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Abbott and Costello
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Abbott and Costello
Category: Stand up comedy, Stage, Film
Rating: anyone that can see and hear, you may learn some bad habits by watching but they will be harmless habits
Abbott and Costello are William (Bud) Abbott and Lou Costello (born Louis Francis Cristillo). They became famous from their work in radio, film and television. They were the most popular comedy team during the 1940s. Their famous "Who's on First?" routine got them featured in the Baseball Hall of Fame. It was rumored that they were inducted into the Hall,
Bud Abbott was born in Asbury Park, NJ, October 2, 1895 and died April 24, 1974 in Woodlands Hills, California. Lou Costello was born in Paterson, NJ, March 6, 1906 and died March 3, 1959 in East Los Angeles, California.
The Burlesque Years
Bud Abbott came from a show business family and was a veteran burlesque entertainer. He had worked at Coney Island and ran his own burlesque touring companies. He first worked as a straight man to his wife Betty, then later with burlesque comedians like Harry Steppe and Harry Evanson. Abbott was performing in Minsky's burlesque shows when he met Costello.
Lou Costello had been a burlesque comic since 1930. He failed to break into movie acting and worked as a stunt double and did film extra work.
The duo first worked together in 1935 at the Eltinge Burlesque Theatre on 42nd Street in New York. Abbott's wife and other performers in the show recommended that Abbott and Costello start an act together. Abbott would be the straight man and Costello would dimwitted sidekick.
Abbott and Costello's first known radio appearance was on the Kate Smith Hour in February, 1938. The following month they performed "Who's on First?" for a national radio audience. They were regulars on the show for two years. The similarities in their voices made it hard for listeners to tell them apart, especially because the script was quick moving. Costello started using a high-pitched childish voice. They were able to get roles in a Broadway revue "The Street of Paris" in 1939.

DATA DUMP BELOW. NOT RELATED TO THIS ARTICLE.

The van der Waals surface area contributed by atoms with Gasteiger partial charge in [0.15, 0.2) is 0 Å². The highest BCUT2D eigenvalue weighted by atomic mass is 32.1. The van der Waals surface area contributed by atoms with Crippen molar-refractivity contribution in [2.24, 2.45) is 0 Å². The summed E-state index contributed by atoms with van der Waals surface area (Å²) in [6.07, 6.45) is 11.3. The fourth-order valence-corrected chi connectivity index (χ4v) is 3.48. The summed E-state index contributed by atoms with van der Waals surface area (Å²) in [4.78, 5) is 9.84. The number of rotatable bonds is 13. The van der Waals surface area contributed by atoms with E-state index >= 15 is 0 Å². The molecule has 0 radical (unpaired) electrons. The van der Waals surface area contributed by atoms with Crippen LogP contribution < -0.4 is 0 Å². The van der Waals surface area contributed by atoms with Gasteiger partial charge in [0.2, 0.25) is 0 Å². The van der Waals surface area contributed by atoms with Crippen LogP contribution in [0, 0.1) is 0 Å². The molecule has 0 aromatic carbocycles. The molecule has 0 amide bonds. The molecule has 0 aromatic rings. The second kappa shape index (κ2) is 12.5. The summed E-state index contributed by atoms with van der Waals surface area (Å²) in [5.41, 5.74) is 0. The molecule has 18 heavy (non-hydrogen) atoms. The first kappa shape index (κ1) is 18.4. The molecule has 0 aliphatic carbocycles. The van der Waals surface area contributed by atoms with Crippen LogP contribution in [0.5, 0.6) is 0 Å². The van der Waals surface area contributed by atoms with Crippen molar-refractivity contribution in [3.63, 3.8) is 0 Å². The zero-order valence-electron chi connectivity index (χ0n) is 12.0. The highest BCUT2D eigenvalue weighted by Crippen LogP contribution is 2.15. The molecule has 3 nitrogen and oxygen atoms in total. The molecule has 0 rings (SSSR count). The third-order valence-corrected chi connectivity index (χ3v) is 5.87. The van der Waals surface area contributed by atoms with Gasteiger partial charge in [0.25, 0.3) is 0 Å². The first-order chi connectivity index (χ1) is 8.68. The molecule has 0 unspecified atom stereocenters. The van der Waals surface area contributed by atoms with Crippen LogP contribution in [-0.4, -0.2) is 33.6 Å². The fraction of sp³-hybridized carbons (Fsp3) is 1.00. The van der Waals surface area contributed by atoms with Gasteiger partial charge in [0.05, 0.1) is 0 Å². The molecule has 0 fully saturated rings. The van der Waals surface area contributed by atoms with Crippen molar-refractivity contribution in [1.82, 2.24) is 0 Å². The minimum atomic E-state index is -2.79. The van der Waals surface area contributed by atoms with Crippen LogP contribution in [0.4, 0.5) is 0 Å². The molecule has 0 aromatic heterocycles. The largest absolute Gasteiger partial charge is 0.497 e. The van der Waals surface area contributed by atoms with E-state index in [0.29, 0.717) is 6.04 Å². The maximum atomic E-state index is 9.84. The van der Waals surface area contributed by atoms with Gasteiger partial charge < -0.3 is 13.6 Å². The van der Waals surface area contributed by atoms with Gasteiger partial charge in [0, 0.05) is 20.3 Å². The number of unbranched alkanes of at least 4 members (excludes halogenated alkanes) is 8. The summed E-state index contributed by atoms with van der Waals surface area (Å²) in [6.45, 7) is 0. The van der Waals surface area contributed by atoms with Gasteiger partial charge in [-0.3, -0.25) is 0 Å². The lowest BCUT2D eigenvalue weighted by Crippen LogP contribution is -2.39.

In 1940 they were signed by Universal Studios for the film One Night in the Tropics. They were cast in supporting roles. They replaced Fred Allen during the summer of the same year. Two years later they had their own NBC show. They signed a long-term contract with universal. Their second film, Buck Privates, (1941) made them box-office stars. They made over 30 films between 1940 and 1956. Abbott and Costello were among the top and highest paid entertainers in the world during World War II. In 1942, Abbott and Costello were the top box office draw with a reported take of $10 million. They would remain a top ten box office attraction until 1952.
After working as Allen's summer replacement, Abbott and Costello joined Edgar Bergen and Charlie McCarthy on The Chase and Sanborn Hour in 1941, while two of their films (Buck Privates and Hold That Ghost) were adapted for Lux Radio Theater.
The Abbott and Costello Show was a mix of comedy and music. Ken Niles was the show's longtime announcer. He also played part in Abbott and Costello's mishaps. Michael Roy succeeded Niles.
In 1947 Abbott and Costello moved the show to ABC (the former NBC Blue Network).
In 1951, they moved to television as rotating hosts of The Colgate Comedy Hour. (Eddie Cantor and Martin and Lewis were among the others.) Each show was a live hour of vaudeville in front of a theater audience, revitalizing the comedians' performances and giving their old routines a new sparkle. Beginning in 1952, a filmed half-hour series, The Abbott and Costello Show, appeared in syndication on local stations across the county. Loosely based on their radio series, the show cast the duo as unemployed characters. One of the show's running gags involved Abbott perpetually nagging Costello to get a job to pay their rent, while Abbott barely lifted a finger in that direction.